Question: (Closed) How do I validate my findings?
gravatar for Na Sed
4.8 years ago by
Na Sed300
United States
Na Sed300 wrote:

I am working on effective miRNA-mRNAs interactions in cancer A. So I just do statistical tests for tumor samples.

Now, I have been asked to validate my findings, claimed effective miRNA-mRNA interactions, using Normal samples. However, I do not have normal samples!

I remember that I saw somewhere or heard from someone that in such case which I do not have normal samples, I can consider an unrelated cancer and do the same tests on this cancer. Then, I can compare the results of both of them and count how many interactions are common between two cancers. If there is no common interactions, or just a few common interactions, I can say my findings are significant and reliable.

Now I have three questions:

1) What do you think about the bolded paragraph? Is it correct?

2) Is it rational if I run my tests on a related cancer and expect to have many common miRNA-mRNA interactions? If so, how many interactions must be common to say that my results are reliable and significant?

3) Is it rational if I run my tests on normal samples from a different tissue?  In this case, must I do expect to have no common interactions between the cancer and these normal samples?

PS. If you know some references in this context, I appreciated if you introduce to me.

ADD COMMENTlink modified 8 months ago by Biostar ♦♦ 20 • written 4.8 years ago by Na Sed300

I'm not sure that Biostars is the right place.

Can you define what you mean by "do statistical tests for tumor samples"? Are you using miRNA-Seq to quantify miRNA expression? Are you predicting miRNAs from genomic data?

However, assuming you're thinking that some miRNA has an anti-tumor effect: I think you might be confusing two different things, validating the target(s) of the miRNA versus demonstrating the miRNA's effect on its target(s) imparts an anti-tumor effect.

Validating what the miRNA binds doesn't require healthy tissue but showing it has a specific antitumor and not a generic cytotoxic effect (i.e. kills tumors and not any cells) is much more complicated.

I do not think what you propose in the bolded paragraph makes any sense.

For one, barring mutations, the miRNA will presumably have the same possible targets in any cell type in that species. The only difference will be the expression level of those targets and their biology. Second, I'm not sure how showing that the expression of your miRNA's target(s) are absent from another tumor tells you anything about the anti-tumor effect of your miRNA.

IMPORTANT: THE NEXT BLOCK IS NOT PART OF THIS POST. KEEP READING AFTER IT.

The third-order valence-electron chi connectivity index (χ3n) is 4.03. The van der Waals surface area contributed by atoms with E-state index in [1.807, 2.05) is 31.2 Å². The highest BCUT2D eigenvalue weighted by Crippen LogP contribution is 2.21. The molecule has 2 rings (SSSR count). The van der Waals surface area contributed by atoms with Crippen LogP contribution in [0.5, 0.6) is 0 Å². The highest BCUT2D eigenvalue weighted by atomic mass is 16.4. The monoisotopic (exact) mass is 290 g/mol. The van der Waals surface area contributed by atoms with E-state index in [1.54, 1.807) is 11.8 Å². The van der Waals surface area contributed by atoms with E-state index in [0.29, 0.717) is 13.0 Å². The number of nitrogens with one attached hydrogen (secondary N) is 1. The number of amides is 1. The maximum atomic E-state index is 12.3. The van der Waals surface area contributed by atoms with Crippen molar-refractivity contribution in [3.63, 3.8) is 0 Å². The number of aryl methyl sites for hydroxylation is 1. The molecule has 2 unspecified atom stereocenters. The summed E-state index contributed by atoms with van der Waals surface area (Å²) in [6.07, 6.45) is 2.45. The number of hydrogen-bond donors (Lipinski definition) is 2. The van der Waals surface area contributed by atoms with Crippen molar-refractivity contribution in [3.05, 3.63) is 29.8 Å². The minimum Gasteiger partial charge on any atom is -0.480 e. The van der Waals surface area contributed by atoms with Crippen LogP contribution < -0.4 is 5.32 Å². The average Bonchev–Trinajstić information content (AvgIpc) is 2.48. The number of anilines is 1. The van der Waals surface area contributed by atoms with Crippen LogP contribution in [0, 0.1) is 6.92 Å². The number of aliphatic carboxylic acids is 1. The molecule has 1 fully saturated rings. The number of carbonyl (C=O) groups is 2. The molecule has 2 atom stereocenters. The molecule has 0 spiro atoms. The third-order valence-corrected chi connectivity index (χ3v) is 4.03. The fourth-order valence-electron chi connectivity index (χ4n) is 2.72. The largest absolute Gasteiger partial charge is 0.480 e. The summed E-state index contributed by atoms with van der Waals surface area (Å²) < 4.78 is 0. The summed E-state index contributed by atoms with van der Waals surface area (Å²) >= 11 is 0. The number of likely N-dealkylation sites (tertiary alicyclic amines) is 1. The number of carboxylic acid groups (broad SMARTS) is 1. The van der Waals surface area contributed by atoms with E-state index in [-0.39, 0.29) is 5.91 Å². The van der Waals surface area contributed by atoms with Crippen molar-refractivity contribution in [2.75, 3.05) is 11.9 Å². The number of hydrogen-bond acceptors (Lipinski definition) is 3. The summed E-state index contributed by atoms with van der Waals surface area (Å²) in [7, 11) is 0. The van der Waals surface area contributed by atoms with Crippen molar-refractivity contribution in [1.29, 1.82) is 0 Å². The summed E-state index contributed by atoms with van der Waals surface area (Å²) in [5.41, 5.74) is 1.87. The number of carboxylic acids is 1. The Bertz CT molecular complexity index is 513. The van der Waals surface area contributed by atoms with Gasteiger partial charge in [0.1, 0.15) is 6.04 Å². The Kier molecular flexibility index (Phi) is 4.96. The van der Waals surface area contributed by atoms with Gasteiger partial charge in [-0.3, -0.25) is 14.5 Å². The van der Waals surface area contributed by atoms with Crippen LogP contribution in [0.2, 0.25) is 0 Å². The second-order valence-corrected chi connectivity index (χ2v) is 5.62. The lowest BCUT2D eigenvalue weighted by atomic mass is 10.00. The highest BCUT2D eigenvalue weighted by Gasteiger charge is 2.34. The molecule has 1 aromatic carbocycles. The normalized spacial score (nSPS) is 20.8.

Even if the target(s) are present in both tumor types, that doesn't tell you that your findings are wrong either.Imagine a case where a miRNA targets some mRNA expressed in two different tumor types. In one tumor the protein encoded by the mRNA is required for survival. In the other tumor the expression of that factor is not required for survival. So, your miRNA would work in one tumor but not another, but does not tell you if your miRNA will kill non-cancerous tissue of the susceptible tumor.

Running the test in healthy tissue is the same thing, especially if in different tissue types.

If you're talking about seeing that the miRNA of interest has some non-zero expression (i.e. is expressed) is much different than seeing if it is deferentially expressed compared to normal tissue. You could be seeing the expression of a miRNA that is expressed in both cancerous and healthy tissues.

ADD REPLYlink modified 9 months ago by RamRS30k • written 4.8 years ago by pld4.8k

Thanks for your answer.

Indeed, I am predicting targets for miRNAs using their expression profiles by GenMiR++ method. So I obtain a matrix which rows are mRNAs and columns are miRNAs. If entry [i,j] is non-zero, I can say miRNA j targets mRNA i; in the other words there is an interaction between miRNA j and mRNA i.

After obtaining such matrix, I just consider top-ranked 1000 interactions and claim that they might be effective in developing the correspondence cancer. Now, I have been asked to run such procedure on normal samples and find top-ranked 1000 entry[i,j] which are non-zero to compare the obtained interactions in tumor and normal samples, while I don't have normal samples!!

ADD REPLYlink modified 9 months ago by RamRS30k • written 4.8 years ago by Na Sed300

I do not thing you can make that claim, those miRNAs could be expressed at the same level in healthy tissue. I honestly think the only claim you can make is that, in your particular samples, miRNAs x,y,z are expressed and potentially target a,b,c. That is it, without the proper controls, there is no way to substantiate any claims as to their role (or lack of) in cancer.

Do you have any idea of outcomes (survivors, treatment and response, etc)? Maybe you can see if there is differential expression of miRNAs between tumor classes. However, you'll have to be very careful to make sure you're not confounding meaningful comparisons with other factors.

You might want to check around on databases, or see if you can't find a way to obtain tissues, there are a few programs out there that exist to provide human tissues for scientific research. Obviously you will run into issues comparing libraries/sequencing on different runs, but it is better than nothing.

The takeaway lesson here is to always have controls, always. Controls are everything. Experiments without controls are a waste of time and funding.

ADD REPLYlink written 4.8 years ago by pld4.8k

Old question, closed to avoid bumping by the Biostars bot.

For this reason we have closed your question. This allows us to keep the site focused on the topics that the community can help with.

If you disagree please tell us why in a reply below, we'll be happy to talk about it.


ADD REPLYlink modified 8 months ago • written 8 months ago by ATpoint38k
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